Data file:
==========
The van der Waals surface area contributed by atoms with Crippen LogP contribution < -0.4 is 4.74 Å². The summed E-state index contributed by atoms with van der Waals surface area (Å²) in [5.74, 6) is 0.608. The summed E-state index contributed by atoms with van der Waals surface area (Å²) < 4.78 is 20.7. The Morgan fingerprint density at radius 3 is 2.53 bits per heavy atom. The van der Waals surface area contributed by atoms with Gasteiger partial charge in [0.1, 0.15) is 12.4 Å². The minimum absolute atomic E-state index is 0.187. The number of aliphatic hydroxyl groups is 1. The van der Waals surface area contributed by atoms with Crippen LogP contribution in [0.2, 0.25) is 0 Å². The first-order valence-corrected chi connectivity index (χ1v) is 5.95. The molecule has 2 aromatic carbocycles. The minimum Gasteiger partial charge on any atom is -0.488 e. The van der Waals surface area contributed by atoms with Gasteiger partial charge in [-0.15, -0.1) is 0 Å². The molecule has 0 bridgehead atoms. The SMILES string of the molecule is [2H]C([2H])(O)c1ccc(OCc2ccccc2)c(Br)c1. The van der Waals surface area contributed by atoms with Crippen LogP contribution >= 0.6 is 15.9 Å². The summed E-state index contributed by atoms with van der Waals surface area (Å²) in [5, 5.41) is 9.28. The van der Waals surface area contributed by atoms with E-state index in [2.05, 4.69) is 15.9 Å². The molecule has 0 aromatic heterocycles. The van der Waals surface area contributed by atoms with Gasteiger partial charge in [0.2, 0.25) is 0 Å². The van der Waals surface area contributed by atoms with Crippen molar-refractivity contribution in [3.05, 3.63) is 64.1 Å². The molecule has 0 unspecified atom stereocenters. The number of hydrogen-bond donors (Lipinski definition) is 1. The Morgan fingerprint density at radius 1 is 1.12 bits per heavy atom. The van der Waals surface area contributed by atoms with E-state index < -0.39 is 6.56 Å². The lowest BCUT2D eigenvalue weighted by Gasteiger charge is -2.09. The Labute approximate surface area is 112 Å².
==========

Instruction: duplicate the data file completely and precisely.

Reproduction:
The van der Waals surface area contributed by atoms with Crippen LogP contribution < -0.4 is 4.74 Å². The summed E-state index contributed by atoms with van der Waals surface area (Å²) in [5.74, 6) is 0.608. The summed E-state index contributed by atoms with van der Waals surface area (Å²) < 4.78 is 20.7. The Morgan fingerprint density at radius 3 is 2.53 bits per heavy atom. The van der Waals surface area contributed by atoms with Gasteiger partial charge in [0.1, 0.15) is 12.4 Å². The minimum absolute atomic E-state index is 0.187. The number of aliphatic hydroxyl groups is 1. The van der Waals surface area contributed by atoms with Crippen LogP contribution in [0.2, 0.25) is 0 Å². The first-order valence-corrected chi connectivity index (χ1v) is 5.95. The molecule has 2 aromatic carbocycles. The minimum Gasteiger partial charge on any atom is -0.488 e. The van der Waals surface area contributed by atoms with Gasteiger partial charge in [-0.15, -0.1) is 0 Å². The molecule has 0 bridgehead atoms. The SMILES string of the molecule is [2H]C([2H])(O)c1ccc(OCc2ccccc2)c(Br)c1. The van der Waals surface area contributed by atoms with Crippen LogP contribution >= 0.6 is 15.9 Å². The summed E-state index contributed by atoms with van der Waals surface area (Å²) in [5, 5.41) is 9.28. The van der Waals surface area contributed by atoms with E-state index in [2.05, 4.69) is 15.9 Å². The molecule has 0 aromatic heterocycles. The van der Waals surface area contributed by atoms with Gasteiger partial charge in [0.2, 0.25) is 0 Å². The van der Waals surface area contributed by atoms with Crippen molar-refractivity contribution in [3.05, 3.63) is 64.1 Å². The molecule has 0 unspecified atom stereocenters. The number of hydrogen-bond donors (Lipinski definition) is 1. The Morgan fingerprint density at radius 1 is 1.12 bits per heavy atom. The van der Waals surface area contributed by atoms with E-state index < -0.39 is 6.56 Å². The lowest BCUT2D eigenvalue weighted by Gasteiger charge is -2.09. The Labute approximate surface area is 112 Å².